I am just angry. Two weeks ago, I posted about how I stay cool (click here), how I triage situations. So when I started to be really angry last week about the government shutdown, I thought I had no business writing about it. But then I asked my key questions – is anyone going to die? Lose their job? Or go to jail? Well, in truth more than 200 patients of the National Institutes of Health have been unable to enroll in clinical trials and that delay can be life threatening. And as for losing a job, more than a million federal workers have been furloughed and millions more contract workers are furloughed. Then there are all the meals at restaurants that won’t happen because people are cutting back, cups of coffee that won’t be bought at local coffee shops, clothes that won’t go to the dry cleaners, movie tickets that won’t be purchased (not to mention the popcorn), gifts that go un-purchased or reduced and so on and so on. So will people lose their job? Yes. So in fact, being angry is perhaps not healthy but is justified.
So how to turn this around? Are there leadership lessons to be understood? Here are five:
1) Good leaders value their workers, not hold them hostage. Yes, leadership decisions can impact the workforce (or the family for that matter). But to deliberately use punishing the workers as a negotiating tactic is unethical. In the case of federal workers and contractors, these are people who have made a commitment to serving the American public. In any workforce, as leaders, we ask our workers to commit to the team, to each other and to the customers. Our commitment to them is part of what makes that work. When a leader communicates that the work is not valued, why should the workers care?
2) Good leaders focus on the work, not the stage of the negotiation. Good leaders aim to solve a problem. If getting to yes requires some negotiation, so be it. Often in negotiating, it’s not unusual to use a deadline to get to an agreement. But to run out the clock by not acting for a long period of time to create that urgency, is not leading, it’s stalling.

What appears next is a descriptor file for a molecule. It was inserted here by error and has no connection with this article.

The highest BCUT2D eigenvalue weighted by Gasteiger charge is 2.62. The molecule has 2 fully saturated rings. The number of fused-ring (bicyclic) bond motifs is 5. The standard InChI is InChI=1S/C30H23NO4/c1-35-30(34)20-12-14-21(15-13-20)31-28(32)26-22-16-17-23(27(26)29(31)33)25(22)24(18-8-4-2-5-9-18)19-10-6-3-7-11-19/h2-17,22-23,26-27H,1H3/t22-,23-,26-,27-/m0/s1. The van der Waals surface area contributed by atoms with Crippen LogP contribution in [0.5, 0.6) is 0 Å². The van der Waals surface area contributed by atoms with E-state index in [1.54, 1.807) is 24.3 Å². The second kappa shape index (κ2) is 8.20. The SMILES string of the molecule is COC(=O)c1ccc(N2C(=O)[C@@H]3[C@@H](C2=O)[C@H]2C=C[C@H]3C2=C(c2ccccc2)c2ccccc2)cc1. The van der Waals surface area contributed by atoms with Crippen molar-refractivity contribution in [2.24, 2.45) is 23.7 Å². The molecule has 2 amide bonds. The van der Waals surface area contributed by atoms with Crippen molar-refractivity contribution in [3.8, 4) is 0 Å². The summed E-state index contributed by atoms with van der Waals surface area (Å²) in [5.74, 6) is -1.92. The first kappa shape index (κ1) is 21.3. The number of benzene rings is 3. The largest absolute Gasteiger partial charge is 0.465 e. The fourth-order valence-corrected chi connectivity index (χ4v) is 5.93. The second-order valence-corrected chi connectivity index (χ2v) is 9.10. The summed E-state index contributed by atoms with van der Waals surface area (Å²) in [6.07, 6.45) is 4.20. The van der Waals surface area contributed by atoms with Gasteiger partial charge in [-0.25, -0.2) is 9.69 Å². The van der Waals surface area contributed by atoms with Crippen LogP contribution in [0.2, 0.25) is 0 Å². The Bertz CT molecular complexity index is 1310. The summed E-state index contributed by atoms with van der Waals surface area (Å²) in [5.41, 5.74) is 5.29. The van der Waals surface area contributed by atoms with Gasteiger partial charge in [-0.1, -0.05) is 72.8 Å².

3) Good leaders negotiate in good faith. If they say they will accept a particular offer and get it, they do so. They do not say, “Oops, I’m going to need you to double that.” The problem with changing the offer midstream is not that the bigger thing is wrong, it’s that the bait and switch approach breeds distrust. Once you do this, you may get the bigger thing this time, but next time, your offers won’t be taken seriously.
4) Good leaders understand that in negotiation, they will be called on to compromise.. They don’t say they won’t. They don’t say this is my only offer, unless they really mean it and are willing to accept the result. Instead, they consider what other options they might be willing to consider and what the results might be – for themselves, for their team and for those they serve.
5) Good leaders develop creative strategies that will provide the best result for the most people. We are a week into this crisis and all the offers are the same ones they were a week ago. If you want to move forward, you have to bring something new to the game. Compare this to the situation with Syria a few weeks ago. A new option completely changed the game.
In my dreams, the impetus for this blog is over by the time you read it. I suspect that won’t be the case. But at the least, we can all look at how we treat our colleagues, how we negotiate, and how we formulate strategy to be better leaders no matter where we work.